NIH study in Latin America concludes test should be included in treatment monitoring
For children being treated for HIV in less developed countries, monitoring to predict the occurrence of serious HIV-related illnesses is most accurate if it includes a measure of HIV levels in the blood, according to a National Institutes of Health study conducted throughout Latin America.
Termed viral load, the quantity of human immunodeficiency virus (HIV) genetic material in the blood is a barometer of the effectiveness of HIV treatment. High viral loads indicate potential treatment failure, which can then lead to a weakened immune system and increased risk of infections.
Monitoring children’s viral load is standard in the United States. However, the technology to perform viral load testing is difficult and expensive to maintain and, for these reasons, is often unavailable in less developed settings. Instead, in these settings, clinical symptoms or immune cell number are used to monitor the effectiveness of therapy. The current study is the first to assess the value of adding viral load to monitoring of symptoms and tests of immune function in children receiving anti-HIV treatment in a less developed setting.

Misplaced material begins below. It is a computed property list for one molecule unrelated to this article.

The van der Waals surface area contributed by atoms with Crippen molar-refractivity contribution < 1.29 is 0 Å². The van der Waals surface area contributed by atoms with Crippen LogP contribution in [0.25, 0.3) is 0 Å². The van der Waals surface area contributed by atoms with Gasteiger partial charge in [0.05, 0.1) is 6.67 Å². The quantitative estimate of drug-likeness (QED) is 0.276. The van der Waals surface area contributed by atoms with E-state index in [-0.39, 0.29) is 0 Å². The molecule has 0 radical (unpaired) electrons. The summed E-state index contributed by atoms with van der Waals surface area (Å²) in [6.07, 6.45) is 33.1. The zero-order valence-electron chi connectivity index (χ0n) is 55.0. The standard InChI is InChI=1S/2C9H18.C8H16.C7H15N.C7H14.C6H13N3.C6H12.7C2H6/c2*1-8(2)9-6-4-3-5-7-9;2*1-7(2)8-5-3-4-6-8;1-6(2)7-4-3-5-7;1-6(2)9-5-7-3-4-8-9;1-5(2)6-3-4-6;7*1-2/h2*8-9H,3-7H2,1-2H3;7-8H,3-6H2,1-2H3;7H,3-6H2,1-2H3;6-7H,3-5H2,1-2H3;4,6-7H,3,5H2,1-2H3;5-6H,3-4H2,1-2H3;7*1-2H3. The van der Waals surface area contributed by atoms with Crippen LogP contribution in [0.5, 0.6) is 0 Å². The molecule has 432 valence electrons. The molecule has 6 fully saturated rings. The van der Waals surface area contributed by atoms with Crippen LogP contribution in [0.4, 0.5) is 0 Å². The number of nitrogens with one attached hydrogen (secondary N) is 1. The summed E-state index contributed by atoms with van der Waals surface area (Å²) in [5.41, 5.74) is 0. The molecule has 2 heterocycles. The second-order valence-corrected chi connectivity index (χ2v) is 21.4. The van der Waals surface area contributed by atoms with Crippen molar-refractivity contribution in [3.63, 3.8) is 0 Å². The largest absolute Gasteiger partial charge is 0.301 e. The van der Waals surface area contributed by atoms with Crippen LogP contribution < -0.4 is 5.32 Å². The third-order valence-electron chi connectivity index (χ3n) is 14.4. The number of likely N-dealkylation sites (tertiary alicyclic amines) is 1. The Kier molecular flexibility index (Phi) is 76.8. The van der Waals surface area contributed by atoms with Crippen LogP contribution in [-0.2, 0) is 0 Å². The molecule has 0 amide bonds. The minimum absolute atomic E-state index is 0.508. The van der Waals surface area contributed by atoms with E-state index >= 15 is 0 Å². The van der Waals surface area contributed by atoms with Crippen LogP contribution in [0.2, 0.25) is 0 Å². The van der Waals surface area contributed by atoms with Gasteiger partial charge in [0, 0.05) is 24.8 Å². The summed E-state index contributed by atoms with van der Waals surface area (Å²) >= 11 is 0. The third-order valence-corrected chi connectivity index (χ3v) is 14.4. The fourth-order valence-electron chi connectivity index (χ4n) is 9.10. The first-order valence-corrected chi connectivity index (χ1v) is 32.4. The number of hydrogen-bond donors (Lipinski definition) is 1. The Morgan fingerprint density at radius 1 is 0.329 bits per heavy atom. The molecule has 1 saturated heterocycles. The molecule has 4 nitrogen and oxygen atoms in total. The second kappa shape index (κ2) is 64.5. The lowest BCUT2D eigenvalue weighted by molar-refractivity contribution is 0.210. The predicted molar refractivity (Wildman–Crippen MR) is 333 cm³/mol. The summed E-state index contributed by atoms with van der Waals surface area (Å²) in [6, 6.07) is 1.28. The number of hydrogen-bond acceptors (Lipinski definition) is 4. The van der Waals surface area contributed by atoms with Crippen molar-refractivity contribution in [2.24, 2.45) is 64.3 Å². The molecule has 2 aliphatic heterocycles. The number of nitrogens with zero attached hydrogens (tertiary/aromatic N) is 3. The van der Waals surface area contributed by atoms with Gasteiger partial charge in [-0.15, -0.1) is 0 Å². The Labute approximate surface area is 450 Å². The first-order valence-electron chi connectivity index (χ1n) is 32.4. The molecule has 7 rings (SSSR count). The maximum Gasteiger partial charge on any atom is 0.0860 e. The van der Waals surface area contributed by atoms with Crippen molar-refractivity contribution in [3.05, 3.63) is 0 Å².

The study authors noted that, in resource poor settings, shipping blood samples to a central facility where viral load levels could be measured might provide a cost effective alternative to performing viral load measurements at each clinical care site.
The researchers found that a viral load of 5,000 copies per milliliter of blood predicts a higher risk of serious illness in children on HIV treatment, providing clinical evidence for new World Health Organization recommendation on when to change HIV medications when it appears that a child’s HIV treatment is failing.
"Our study showed that adding viral load monitoring would significantly improve the monitoring regimen used to safeguard the health of children being treated for HIV." said George K. Siberry, M.D., M.P.H., senior author of the study. Dr. Siberry is a medical officer in the Pediatric, Adolescent and Maternal AIDS Branch of the Eunice Kennedy Shriver National Institute of Child Health and Human Development (NICHD), the NIH institute that funded the research.
The authors noted that using dried blood spots for viral load testing might provide a cost effective alternative to routine viral load testing methods. Although they did not evaluate this alternative in their study, the authors cited earlier research, of blood spots collected on filter paper. The authors noted that blood spots could be readily used to detect viral load at the level that predicted clinical illness in the current study. Filter paper, such as that used for newborn screening programs in the United States, could be used to collect blood samples in remote or poor areas, which could then be shipped to a central facility where they could be processed reliably and economically.